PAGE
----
Michael Rigas Set to Be Retried


New York— U.S. prosecutors are moving forward with a second trial for Michael Rigas, but lawyers for the former Adelphia Communications Corp. executive argued last week that charges should be dropped.

Former Adelphia executive vice president of operations Michael Rigas was tried along with his brother, former Adelphia chief financial officer Timothy, and father, former Adelphia chairman John, earlier this year on 23 counts of fraud and conspiracy.

While Timothy and John Rigas were found guilty of 18 counts of securities fraud, bank fraud and conspiracy, the jury could not reach a decision as to Michael Rigas's guilt on the securities and bank-fraud counts.

The jury found Michael Rigas not guilty on one count of conspiracy and five counts of wire fraud.


At a pre-sentencing hearing in U.S. District Court for the Southern District of New York Oct. 26, Michael Rigas's attorney, Andrew Levander, argued that by finding his client not guilty of the conspiracy charge, the jury basically said that he could not have participated in the securities fraud.

Federal prosecutors agreed to dismiss the bank fraud charges against Michael Rigas last week, but said they are ready to move forward with retrying him for the remaining 15 counts of securities fraud.

The main issue in retrying Rigas is one of “collateral estoppel,” said Levander. The legal term means that once a court has decided an issue of fact or law, that decision may preclude relitigation of the issue in a different case involving the party of the first case.

Because Rigas was found not guilty of the conspiracy, and the conspiracy was an integral part of the securities fraud case, the government is not allowed to retry him, Levander contended.

Stephen Ryan, a former assistant U.S. attorney and a partner in the Washington, D.C., law firm of Manatt, Phelps & Phillips LLC said the government's desire to retry Rigas might be to get him to plea to a lesser count.

“Here is the standard way that the government uses the potential club of retrial, which is to get agreements that the guy takes a plea — you've got 15 counts, maybe they're trying to get him to take a plea to one,” Ryan said.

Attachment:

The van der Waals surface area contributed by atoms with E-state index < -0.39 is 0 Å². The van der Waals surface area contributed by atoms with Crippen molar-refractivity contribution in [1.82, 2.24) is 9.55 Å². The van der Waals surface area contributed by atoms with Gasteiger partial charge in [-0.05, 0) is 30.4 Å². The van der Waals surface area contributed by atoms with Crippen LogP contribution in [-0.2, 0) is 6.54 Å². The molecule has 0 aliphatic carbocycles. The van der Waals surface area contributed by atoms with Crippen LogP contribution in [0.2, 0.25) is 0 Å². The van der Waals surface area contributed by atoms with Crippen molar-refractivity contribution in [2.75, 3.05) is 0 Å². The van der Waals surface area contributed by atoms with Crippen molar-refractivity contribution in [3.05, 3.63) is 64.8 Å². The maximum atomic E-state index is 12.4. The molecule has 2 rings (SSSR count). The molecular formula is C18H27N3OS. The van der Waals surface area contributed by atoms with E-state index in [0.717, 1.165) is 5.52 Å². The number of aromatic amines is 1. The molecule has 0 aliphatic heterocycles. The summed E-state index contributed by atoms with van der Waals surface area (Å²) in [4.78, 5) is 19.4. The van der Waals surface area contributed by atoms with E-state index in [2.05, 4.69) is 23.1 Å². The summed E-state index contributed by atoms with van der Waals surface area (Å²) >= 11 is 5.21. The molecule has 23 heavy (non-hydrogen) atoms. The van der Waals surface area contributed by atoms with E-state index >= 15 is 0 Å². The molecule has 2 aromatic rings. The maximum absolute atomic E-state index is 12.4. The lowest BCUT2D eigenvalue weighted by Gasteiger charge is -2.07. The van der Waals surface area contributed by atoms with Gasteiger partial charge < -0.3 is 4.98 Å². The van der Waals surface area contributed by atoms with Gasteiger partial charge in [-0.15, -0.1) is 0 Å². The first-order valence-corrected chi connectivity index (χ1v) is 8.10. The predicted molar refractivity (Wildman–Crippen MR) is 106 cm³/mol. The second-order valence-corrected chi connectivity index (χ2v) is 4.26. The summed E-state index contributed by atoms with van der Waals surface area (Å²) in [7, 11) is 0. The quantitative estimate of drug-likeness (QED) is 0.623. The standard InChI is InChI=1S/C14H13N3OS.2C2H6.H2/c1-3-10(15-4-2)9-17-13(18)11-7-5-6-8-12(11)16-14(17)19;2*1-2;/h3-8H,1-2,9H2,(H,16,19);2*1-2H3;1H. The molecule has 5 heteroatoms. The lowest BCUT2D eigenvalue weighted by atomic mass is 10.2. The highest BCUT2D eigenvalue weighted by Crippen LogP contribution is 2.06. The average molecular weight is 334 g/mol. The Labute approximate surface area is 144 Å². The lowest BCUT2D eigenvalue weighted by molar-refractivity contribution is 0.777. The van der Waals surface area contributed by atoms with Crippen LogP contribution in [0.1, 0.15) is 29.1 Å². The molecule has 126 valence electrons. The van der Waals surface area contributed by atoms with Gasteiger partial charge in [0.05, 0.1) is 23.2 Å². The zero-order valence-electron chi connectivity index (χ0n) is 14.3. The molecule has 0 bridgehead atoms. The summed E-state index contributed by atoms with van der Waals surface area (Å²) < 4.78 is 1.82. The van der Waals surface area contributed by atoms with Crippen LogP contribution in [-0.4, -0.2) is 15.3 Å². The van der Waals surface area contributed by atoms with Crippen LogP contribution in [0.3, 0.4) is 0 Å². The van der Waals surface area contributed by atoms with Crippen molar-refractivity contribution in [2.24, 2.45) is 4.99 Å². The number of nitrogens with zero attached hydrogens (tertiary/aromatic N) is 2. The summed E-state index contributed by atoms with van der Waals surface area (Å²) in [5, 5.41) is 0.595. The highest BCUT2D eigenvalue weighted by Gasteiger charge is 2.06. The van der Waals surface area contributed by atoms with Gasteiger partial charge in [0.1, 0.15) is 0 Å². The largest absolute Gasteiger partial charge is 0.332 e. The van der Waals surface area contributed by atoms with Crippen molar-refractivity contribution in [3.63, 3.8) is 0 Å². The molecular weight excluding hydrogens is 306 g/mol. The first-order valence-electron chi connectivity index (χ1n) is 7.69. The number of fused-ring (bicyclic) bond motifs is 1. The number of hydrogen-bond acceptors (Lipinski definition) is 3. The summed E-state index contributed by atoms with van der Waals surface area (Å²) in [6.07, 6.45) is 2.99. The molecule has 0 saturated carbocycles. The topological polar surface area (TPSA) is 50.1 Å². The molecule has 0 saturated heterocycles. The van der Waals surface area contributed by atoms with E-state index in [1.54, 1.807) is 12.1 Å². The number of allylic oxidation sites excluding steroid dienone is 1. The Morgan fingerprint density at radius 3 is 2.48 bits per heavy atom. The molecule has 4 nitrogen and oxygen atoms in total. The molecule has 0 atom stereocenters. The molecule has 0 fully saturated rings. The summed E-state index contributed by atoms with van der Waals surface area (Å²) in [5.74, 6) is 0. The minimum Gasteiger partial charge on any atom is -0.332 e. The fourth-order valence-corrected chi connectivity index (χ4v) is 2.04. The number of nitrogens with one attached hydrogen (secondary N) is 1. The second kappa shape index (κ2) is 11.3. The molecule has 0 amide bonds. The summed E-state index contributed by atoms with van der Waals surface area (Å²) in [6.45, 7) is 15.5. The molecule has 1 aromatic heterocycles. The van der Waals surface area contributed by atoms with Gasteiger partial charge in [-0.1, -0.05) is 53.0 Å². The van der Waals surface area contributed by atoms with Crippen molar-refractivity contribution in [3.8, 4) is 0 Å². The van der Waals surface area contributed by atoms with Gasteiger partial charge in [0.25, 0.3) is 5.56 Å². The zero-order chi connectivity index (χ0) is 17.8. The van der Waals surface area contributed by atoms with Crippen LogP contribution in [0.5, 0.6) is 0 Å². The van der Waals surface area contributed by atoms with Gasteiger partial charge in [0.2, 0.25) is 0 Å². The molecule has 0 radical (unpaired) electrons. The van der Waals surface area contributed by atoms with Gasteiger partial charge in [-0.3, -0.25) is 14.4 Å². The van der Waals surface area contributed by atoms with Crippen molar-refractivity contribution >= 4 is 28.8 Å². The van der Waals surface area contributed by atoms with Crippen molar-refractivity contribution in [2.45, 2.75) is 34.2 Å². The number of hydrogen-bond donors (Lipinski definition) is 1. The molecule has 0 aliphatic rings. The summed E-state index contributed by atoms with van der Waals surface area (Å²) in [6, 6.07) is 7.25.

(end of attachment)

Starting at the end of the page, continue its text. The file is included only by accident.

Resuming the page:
Ryan also said trying Mike Rigas alone could be to the advantage of both sides in a new trial.

“Everybody learns a tremendous amount,” Ryan said. “While your evidence doesn't get any better, understanding how that evidence plays to a jury does. Both sides have that advantage.

“Being tried alone has a different dynamic than being tried in a group. Focusing on him alone, he may appear more guilty when he was alone or less guilty when he's alone than he did when he was in a group.”

U.S. District Court Judge Leonard Sand set a Jan. 5 sentencing date for John and Timothy Rigas. But lawyers for those two men argued for acquittals or new trials last Tuesday based primarily on technicalities.


John Rigas's attorney, Peter Fleming, objected to the prosecution's use of evidence that he said pointed to other acts outside the scope of the government's indictment, including spending $6,000 to fly Christmas trees to his daughter's New York apartment.

“That may be inappropriate conduct under state law, but it does not establish a federal crime,” Fleming said.

Fleming said that outside of evidence Rigas used Adelphia funds for his own personal benefit, the government did not prove that the former Adelphia chairman manipulated the MSO's subscriber numbers, falsified 10-K annual reports submitted to the Securities and Exchange Commission or manipulated balance sheet figures in loan agreements to obtain a more favorable interest rate.

“A judgment of acquittal should be entered,” Fleming said. “At the very least, John Rigas is entitled to a new trial.”

Sand said he would rule later on those motions, but gave no specific date.